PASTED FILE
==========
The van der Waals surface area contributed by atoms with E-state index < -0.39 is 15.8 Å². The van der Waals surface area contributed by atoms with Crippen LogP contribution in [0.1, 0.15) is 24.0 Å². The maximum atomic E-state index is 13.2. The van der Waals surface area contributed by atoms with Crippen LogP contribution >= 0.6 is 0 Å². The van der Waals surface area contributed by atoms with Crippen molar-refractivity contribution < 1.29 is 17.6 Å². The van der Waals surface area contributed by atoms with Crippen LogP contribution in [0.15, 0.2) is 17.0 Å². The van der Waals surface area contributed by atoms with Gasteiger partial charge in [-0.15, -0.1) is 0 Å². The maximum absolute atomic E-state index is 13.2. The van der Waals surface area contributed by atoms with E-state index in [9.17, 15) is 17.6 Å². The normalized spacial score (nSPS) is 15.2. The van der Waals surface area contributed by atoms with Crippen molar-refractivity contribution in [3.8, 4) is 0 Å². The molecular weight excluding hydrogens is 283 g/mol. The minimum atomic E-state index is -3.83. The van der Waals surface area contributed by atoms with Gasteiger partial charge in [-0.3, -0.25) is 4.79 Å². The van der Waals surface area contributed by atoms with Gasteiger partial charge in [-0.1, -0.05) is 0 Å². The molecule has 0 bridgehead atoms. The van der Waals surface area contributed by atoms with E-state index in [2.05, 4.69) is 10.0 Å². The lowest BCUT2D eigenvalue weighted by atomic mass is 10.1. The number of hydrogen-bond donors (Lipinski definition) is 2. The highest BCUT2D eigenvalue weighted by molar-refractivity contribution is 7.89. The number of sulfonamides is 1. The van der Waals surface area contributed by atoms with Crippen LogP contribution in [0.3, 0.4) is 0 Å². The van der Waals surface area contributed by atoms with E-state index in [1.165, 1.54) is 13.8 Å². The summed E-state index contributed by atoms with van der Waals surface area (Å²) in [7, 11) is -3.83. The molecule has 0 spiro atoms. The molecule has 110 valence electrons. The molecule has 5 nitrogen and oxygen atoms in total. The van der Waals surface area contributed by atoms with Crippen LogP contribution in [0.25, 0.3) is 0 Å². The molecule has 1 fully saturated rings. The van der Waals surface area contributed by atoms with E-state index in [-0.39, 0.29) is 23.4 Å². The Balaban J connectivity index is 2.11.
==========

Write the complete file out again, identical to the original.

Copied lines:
The van der Waals surface area contributed by atoms with E-state index < -0.39 is 15.8 Å². The van der Waals surface area contributed by atoms with Crippen LogP contribution in [0.1, 0.15) is 24.0 Å². The maximum atomic E-state index is 13.2. The van der Waals surface area contributed by atoms with Crippen LogP contribution >= 0.6 is 0 Å². The van der Waals surface area contributed by atoms with Crippen molar-refractivity contribution < 1.29 is 17.6 Å². The van der Waals surface area contributed by atoms with Crippen LogP contribution in [0.15, 0.2) is 17.0 Å². The van der Waals surface area contributed by atoms with Gasteiger partial charge in [-0.15, -0.1) is 0 Å². The maximum absolute atomic E-state index is 13.2. The van der Waals surface area contributed by atoms with E-state index in [9.17, 15) is 17.6 Å². The normalized spacial score (nSPS) is 15.2. The van der Waals surface area contributed by atoms with Crippen molar-refractivity contribution in [3.8, 4) is 0 Å². The molecular weight excluding hydrogens is 283 g/mol. The minimum atomic E-state index is -3.83. The van der Waals surface area contributed by atoms with Gasteiger partial charge in [-0.3, -0.25) is 4.79 Å². The van der Waals surface area contributed by atoms with Gasteiger partial charge in [-0.1, -0.05) is 0 Å². The molecule has 0 bridgehead atoms. The van der Waals surface area contributed by atoms with E-state index in [2.05, 4.69) is 10.0 Å². The lowest BCUT2D eigenvalue weighted by atomic mass is 10.1. The number of hydrogen-bond donors (Lipinski definition) is 2. The highest BCUT2D eigenvalue weighted by molar-refractivity contribution is 7.89. The number of sulfonamides is 1. The van der Waals surface area contributed by atoms with Crippen LogP contribution in [0.3, 0.4) is 0 Å². The van der Waals surface area contributed by atoms with E-state index in [1.165, 1.54) is 13.8 Å². The summed E-state index contributed by atoms with van der Waals surface area (Å²) in [7, 11) is -3.83. The molecule has 0 spiro atoms. The molecule has 110 valence electrons. The molecule has 5 nitrogen and oxygen atoms in total. The van der Waals surface area contributed by atoms with Crippen LogP contribution in [0.25, 0.3) is 0 Å². The molecule has 1 fully saturated rings. The van der Waals surface area contributed by atoms with E-state index in [-0.39, 0.29) is 23.4 Å². The Balaban J connectivity index is 2.11.